Before dawn on December 31, 1862, Brig. Gen. Horatio Van Cleve’s brigades formed up here before moving north to cross the river. As morning turned to noon, men from Col. Charles Harker’s and Col. James Fyffe’s brigades rushed through this area as they raced to stem the Confederate tide surging towards the pike.
The Union Pioneer Brigade also occupied this ground during the early afternoon before moving south only about 400 yards to engage Brig. Gen. Matthew Ector’s Texans.
The Seventh Indiana Artillery moved into position behind the Pioneers adding their muscle to dozens of other cannons positioned along the Nashville Pike that beat back the determined Confederate onslaught.
So on this one small tract, we have real history, a real threat, and a real opportunity to save hallowed ground at Stones River...
… where we have not had a chance to save any battlefield land since 1997, two years before I even became president of the Trust!
Seventeen years is a long time to wait, so we are long overdue, in my opinion, for saving crucial hallowed ground at the 7th bloodiest battle of the Civil War.
But for right now, well, I guess I’m asking you to validate my urgent decision to draw down $52,000 to save this land by making your own emergency gift to the Civil War Trust to help replenish our reserve fund.
And because I know I am catching you by surprise with all of this (just as we were surprised to hear about the looming auction threat), I am only going to ask you to do one thing:
Please, if you can, send just $52 to help me save this small tract at Stones River.
If you and 999 of your fellow Trust members will give just $52, I will know that we can save this land, replenish our reserves and move forward with the other important transactions currently in process.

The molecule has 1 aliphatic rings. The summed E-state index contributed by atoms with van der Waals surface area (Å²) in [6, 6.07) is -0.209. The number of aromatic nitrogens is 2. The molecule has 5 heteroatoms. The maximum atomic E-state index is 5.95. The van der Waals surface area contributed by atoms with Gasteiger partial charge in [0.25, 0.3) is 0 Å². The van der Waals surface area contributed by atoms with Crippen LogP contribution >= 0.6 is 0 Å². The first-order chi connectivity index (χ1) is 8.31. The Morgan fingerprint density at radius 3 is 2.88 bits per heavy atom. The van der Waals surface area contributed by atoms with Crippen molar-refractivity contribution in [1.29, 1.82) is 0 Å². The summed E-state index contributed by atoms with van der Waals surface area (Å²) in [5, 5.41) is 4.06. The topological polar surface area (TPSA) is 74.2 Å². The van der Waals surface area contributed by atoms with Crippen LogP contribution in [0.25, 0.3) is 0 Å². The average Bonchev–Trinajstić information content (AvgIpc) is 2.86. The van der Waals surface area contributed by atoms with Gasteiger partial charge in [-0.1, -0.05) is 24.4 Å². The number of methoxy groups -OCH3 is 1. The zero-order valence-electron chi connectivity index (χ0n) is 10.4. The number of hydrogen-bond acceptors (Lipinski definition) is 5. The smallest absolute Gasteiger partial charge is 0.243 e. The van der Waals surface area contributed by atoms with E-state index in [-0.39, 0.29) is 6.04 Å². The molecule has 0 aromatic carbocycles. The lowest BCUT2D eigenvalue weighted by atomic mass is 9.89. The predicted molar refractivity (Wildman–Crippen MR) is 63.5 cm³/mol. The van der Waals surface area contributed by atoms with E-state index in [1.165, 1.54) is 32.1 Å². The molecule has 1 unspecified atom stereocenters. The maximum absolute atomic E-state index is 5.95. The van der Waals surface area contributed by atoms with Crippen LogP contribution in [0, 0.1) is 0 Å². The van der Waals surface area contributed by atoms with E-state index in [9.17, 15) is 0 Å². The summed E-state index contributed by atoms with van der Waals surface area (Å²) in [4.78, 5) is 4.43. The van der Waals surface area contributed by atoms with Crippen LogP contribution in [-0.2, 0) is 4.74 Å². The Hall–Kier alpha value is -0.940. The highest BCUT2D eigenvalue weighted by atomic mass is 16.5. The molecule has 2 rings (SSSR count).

If you are inclined and able to send more than $52, then I thank you. If you want to be part of this historic preservation effort, but can only donate $26 (1/2 of $52) right now, then you have my deepest thanks, as well.
Quite frankly, I have not had much hope that we would ever have the chance to save land at Stones River.
But we are, today, presented with just such a chance by an ever-kind Providence (as Stonewall Jackson might say), and I hope you will help me take advantage of it.
Beyond my gratitude, I can offer you is the assurance that future generations – even if they never know your name – they will thank you in their heart of hearts for caring enough to save this land, just as you and I hail those who saved the hallowed ground we cherish today.
I can offer you the certainty that you – by stepping up to save our country’s history and heritage when so many others turn away – are leaving this world a better place.
And I can offer you the promise that by preserving the hallowed ground where American soldiers fought and died, you are keeping alive those ideals – honor, duty, courage, valor – which have made this the greatest nation on earth.
Please let me hear back from you as soon as possible, and thank you again.
Most sincerely yours,
P.S. Again, I apologize for the urgency of this note to you today, but it cannot be helped, and I trust you understand that I see it as my duty to alert you when these opportunities arise. I had to move “with alacrity” (to use a Civil War phrase) to prevent this land at Stones River from being auctioned off to the highest bidder. Now, I hope you will validate my move to save land at this battlefield where we have not been able to save so much as a single blade of grass in the past 17 years! Please return your most generous gift today, and accept my thanks for doing this for the sake of those 23,500 casualties at Stones River.